President's Column: Ever-increasing workloads

NZPA - Chris Cahill | Thu March 1st, 2018

Policing has to be one of the most dynamic environments in which to work, as shown by the variety of news stories and talkback and social media discussions focusing on seemingly all aspects of police work.

It seems everyone has an opinion, and the dominant one is that police should be out there solving all crime. For sure, police officers aim to do just that, but I’m concerned at the ever-increasing workload our members are facing as they stretch themselves close to, or beyond, breaking point.

In my travels around the country, I talk to officers in rural, provincial and metropolitan New Zealand and the overwhelming theme is the massive increase in the demands for service, but the required resourcing is just not keeping pace.

I am talking about the pressures on 24-hour frontline response staff, PST, crime squads and dog handlers. Our 2017 members’ survey identified that nine out of 10 staff perceive there are not enough resources allocated to GDB frontline, and in Southern and Eastern Districts, 97 per cent of staff believe the frontline is under-resourced.

In Commissioner Bush’s recent presentation of the Police Annual Review to the Justice Select Committee, he identified significant pressures, including 122,000 family harm incidents attended in the last year and 35,000 mental health incidents.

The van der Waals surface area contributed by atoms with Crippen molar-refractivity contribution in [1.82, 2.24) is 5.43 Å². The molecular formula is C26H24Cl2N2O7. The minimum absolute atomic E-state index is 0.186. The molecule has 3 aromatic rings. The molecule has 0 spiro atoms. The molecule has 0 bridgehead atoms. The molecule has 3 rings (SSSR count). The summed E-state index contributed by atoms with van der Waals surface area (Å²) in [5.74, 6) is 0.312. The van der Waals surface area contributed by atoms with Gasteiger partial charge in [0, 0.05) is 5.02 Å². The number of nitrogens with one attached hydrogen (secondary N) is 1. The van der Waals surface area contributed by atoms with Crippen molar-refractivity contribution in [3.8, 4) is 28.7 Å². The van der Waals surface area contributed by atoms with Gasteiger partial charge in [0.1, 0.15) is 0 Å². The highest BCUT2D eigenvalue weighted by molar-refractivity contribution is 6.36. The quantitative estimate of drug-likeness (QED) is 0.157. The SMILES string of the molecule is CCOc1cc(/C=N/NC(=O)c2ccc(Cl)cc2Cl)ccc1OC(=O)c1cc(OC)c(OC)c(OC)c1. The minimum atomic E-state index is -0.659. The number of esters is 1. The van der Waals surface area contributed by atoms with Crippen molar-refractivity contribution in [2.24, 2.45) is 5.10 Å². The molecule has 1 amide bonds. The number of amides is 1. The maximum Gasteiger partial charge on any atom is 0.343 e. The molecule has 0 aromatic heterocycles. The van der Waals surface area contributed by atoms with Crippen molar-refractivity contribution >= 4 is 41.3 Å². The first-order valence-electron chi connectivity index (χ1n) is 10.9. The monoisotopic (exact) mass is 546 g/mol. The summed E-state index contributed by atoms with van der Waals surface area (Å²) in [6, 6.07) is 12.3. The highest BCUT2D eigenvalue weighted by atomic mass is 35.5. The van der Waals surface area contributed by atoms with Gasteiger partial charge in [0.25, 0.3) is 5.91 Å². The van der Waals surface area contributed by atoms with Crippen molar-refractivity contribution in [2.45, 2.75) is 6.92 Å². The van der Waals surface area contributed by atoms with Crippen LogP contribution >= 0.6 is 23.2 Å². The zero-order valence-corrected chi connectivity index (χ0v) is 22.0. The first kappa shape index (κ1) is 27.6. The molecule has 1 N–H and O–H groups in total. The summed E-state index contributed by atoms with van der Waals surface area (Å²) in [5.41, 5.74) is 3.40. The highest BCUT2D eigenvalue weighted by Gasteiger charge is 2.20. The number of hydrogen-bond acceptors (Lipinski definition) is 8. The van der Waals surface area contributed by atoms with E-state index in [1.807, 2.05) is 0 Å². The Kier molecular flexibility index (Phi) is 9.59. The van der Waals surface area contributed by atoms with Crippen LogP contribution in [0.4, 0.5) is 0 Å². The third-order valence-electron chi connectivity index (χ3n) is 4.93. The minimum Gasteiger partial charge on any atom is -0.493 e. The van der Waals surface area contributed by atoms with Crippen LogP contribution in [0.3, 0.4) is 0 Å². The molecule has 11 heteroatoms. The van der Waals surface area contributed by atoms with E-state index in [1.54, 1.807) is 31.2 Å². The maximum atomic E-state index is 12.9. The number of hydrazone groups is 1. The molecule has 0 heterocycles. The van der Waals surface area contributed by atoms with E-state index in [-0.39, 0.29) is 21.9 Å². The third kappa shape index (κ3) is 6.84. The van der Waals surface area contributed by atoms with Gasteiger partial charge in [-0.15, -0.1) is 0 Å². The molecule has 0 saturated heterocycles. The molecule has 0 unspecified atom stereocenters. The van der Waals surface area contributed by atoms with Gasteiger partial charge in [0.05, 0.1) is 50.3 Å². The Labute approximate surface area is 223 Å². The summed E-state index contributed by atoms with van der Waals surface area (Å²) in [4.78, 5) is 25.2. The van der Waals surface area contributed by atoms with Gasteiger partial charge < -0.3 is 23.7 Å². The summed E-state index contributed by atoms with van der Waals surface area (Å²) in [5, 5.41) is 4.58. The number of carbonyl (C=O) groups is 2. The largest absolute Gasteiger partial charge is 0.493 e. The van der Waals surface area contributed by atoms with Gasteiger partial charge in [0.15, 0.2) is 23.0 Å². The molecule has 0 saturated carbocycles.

As the Commissioner pointed out, these are not “drop-in-and-drop-out” situations and a single incident can take a half or whole shift’s worth of officers’ time to deal with.

We know that in recent years there has been a concerning increase in offending and it is the frontline that responds to this growing demand. The resources for the frontline need to be boosted if there is to be any discernible increase in crime clearance rates. This is also the case with road policing, particularly with the tragic uptick in the number of fatalities and serious injuries on our roads.

Specialist teams undoubtedly have an important role in addressing the drivers of crime, and there is no argument that organised crime is a growing worry for New Zealand. Increasing resources in specialist areas, however, must not come at the expense of general crime investigation squads.

Police needs to recognise that, wonderful though many prevention initiatives are, people expect a response to their calls for service. If that’s not happening due to unacceptable workloads on the frontline, there is a real risk of losing the trust of New Zealanders.

When the Police Minister and the Police executive sit down to discuss the allocation of the 1800 staff promised, 24/7 frontline responders need to be at the head of the queue.

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